2. Lost Caverns of Tsojcanth- Love the Behir, loved the 2nd booklet with all the new monsters and treasure. Got killed by a lurker above when I was young because I didn't get the hint.
3. Ghost Tower of Inverness- The very first module I ever got (apart from the one included in my boxed set)). The Soul Gem and the mad wizards lair. Loved it all and was mystified by it at the same time. The elemental levels, life sized chess? Couldn't get enough.
4. Tomb of Horrors- Ack, what even needs to be said.
5. The Sinister Secret of Saltmarsh- Loved the Pseudo-dragon and the scooby-doo-esque fake haunted house.
6. Against the Cult of the Reptile God- Loved the naga. Reflecting on it now, I love that the descriptions of all the villagers houses included insane amounts of treasure below floorboards and in mattresses. Its begging a party to ignore the villagers troubles and transition from 'adventuring party' to 'raiding party'.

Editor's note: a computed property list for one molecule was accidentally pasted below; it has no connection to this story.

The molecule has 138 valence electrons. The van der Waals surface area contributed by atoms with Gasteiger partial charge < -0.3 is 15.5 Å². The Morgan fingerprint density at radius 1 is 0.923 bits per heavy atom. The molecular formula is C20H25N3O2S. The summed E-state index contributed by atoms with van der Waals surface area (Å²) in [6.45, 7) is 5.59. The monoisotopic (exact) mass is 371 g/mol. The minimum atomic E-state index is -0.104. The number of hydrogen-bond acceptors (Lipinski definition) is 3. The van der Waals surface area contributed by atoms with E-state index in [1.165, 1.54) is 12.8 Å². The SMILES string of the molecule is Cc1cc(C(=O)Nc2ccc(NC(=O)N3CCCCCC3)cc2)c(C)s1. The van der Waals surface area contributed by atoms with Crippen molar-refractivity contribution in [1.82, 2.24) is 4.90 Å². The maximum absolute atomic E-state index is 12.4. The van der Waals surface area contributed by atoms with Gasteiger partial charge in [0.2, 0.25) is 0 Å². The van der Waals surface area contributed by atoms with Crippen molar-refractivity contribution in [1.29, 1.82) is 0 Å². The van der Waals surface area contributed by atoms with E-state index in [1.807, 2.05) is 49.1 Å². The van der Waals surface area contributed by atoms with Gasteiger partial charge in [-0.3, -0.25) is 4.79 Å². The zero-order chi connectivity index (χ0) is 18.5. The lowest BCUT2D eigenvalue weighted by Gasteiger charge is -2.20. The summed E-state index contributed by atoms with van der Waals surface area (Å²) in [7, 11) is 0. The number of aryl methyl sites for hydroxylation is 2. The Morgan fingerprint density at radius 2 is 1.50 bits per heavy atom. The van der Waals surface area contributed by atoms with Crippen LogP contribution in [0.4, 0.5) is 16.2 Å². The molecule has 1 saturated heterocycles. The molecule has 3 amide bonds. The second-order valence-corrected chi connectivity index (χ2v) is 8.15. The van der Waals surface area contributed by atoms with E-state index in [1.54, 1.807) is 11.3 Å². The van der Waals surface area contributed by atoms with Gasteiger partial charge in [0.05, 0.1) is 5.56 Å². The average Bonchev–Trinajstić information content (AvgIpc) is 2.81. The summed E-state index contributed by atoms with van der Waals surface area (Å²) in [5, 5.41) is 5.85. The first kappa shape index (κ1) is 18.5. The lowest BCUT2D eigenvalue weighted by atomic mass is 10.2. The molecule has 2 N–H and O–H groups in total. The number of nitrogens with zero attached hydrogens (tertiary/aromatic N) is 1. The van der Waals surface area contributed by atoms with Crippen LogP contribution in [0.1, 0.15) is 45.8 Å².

7. The Temple of Elemental Evil- Village of Hommlet is my favorite start locale ever. The temple itself is so huge and so complex that we played through it like 4 times and never saw it all.
8. The Final Enemy- The secret room filled with swimming and underwater breathing magic items that we missed the first time around and drowned in a most unheroic manner.
9. Against the Giants- Loved the concept and the artwork. Only actually played through G1 and G2. I love the orcs who are the kitchen slaves. Isn't the Hill Giant Chief's name a play on Arneson's name?
10. Expedition to the Barrier Peaks- Mind Flayers, enough said.
11. Queen of the Demonweb Pits- The title alone is enough to make it great. I loved the demonweb and how unique it was compared to so many other products. Its depiction was better than anything new in the Manual of the Planes as far as I am concerned.